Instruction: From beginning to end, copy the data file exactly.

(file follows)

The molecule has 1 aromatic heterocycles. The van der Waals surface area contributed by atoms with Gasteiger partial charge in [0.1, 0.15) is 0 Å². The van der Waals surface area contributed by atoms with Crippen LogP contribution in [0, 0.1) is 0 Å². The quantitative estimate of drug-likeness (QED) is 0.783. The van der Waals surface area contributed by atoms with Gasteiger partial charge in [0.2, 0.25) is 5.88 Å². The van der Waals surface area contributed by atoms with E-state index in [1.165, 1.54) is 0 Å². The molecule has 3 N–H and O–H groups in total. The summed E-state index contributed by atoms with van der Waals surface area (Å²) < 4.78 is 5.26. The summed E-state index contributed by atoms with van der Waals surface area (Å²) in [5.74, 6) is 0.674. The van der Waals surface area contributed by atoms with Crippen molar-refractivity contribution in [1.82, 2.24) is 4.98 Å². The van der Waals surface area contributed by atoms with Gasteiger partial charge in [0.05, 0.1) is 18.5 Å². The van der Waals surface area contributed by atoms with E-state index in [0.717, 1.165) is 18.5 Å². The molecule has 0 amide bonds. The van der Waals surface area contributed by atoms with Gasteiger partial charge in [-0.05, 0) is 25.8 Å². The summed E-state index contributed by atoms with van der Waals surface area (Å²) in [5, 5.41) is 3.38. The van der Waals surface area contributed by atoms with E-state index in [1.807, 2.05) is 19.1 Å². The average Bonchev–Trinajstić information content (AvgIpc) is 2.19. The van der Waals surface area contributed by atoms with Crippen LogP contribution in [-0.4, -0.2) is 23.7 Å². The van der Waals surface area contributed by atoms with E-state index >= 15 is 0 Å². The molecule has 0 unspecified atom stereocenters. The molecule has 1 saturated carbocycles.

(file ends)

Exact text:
The molecule has 1 aromatic heterocycles. The van der Waals surface area contributed by atoms with Gasteiger partial charge in [0.1, 0.15) is 0 Å². The van der Waals surface area contributed by atoms with Crippen LogP contribution in [0, 0.1) is 0 Å². The quantitative estimate of drug-likeness (QED) is 0.783. The van der Waals surface area contributed by atoms with Gasteiger partial charge in [0.2, 0.25) is 5.88 Å². The van der Waals surface area contributed by atoms with E-state index in [1.165, 1.54) is 0 Å². The molecule has 3 N–H and O–H groups in total. The summed E-state index contributed by atoms with van der Waals surface area (Å²) < 4.78 is 5.26. The summed E-state index contributed by atoms with van der Waals surface area (Å²) in [5.74, 6) is 0.674. The van der Waals surface area contributed by atoms with Crippen molar-refractivity contribution in [1.82, 2.24) is 4.98 Å². The van der Waals surface area contributed by atoms with Gasteiger partial charge in [0.05, 0.1) is 18.5 Å². The van der Waals surface area contributed by atoms with E-state index in [0.717, 1.165) is 18.5 Å². The molecule has 0 amide bonds. The van der Waals surface area contributed by atoms with Gasteiger partial charge in [-0.05, 0) is 25.8 Å². The summed E-state index contributed by atoms with van der Waals surface area (Å²) in [5, 5.41) is 3.38. The van der Waals surface area contributed by atoms with E-state index in [1.807, 2.05) is 19.1 Å². The average Bonchev–Trinajstić information content (AvgIpc) is 2.19. The van der Waals surface area contributed by atoms with Crippen LogP contribution in [-0.4, -0.2) is 23.7 Å². The van der Waals surface area contributed by atoms with E-state index >= 15 is 0 Å². The molecule has 0 unspecified atom stereocenters. The molecule has 1 saturated carbocycles.